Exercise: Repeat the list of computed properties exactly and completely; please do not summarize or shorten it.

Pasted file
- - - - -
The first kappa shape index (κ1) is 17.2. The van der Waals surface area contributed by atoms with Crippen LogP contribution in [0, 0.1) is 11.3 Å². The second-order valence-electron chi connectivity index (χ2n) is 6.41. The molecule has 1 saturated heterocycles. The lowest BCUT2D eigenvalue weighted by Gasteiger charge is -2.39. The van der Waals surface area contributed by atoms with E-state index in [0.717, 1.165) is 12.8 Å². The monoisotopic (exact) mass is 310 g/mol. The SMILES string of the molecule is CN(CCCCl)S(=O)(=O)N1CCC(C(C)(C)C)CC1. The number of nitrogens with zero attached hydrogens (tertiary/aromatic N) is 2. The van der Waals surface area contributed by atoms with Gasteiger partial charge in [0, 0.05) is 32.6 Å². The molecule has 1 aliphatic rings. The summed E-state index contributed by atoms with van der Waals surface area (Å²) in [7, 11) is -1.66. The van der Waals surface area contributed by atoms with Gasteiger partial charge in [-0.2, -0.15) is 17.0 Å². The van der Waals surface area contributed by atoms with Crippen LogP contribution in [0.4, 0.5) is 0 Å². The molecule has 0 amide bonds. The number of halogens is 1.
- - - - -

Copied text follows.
The first kappa shape index (κ1) is 17.2. The van der Waals surface area contributed by atoms with Crippen LogP contribution in [0, 0.1) is 11.3 Å². The second-order valence-electron chi connectivity index (χ2n) is 6.41. The molecule has 1 saturated heterocycles. The lowest BCUT2D eigenvalue weighted by Gasteiger charge is -2.39. The van der Waals surface area contributed by atoms with E-state index in [0.717, 1.165) is 12.8 Å². The monoisotopic (exact) mass is 310 g/mol. The SMILES string of the molecule is CN(CCCCl)S(=O)(=O)N1CCC(C(C)(C)C)CC1. The number of nitrogens with zero attached hydrogens (tertiary/aromatic N) is 2. The van der Waals surface area contributed by atoms with Gasteiger partial charge in [0, 0.05) is 32.6 Å². The molecule has 1 aliphatic rings. The summed E-state index contributed by atoms with van der Waals surface area (Å²) in [7, 11) is -1.66. The van der Waals surface area contributed by atoms with Gasteiger partial charge in [-0.2, -0.15) is 17.0 Å². The van der Waals surface area contributed by atoms with Crippen LogP contribution in [0.4, 0.5) is 0 Å². The molecule has 0 amide bonds. The number of halogens is 1.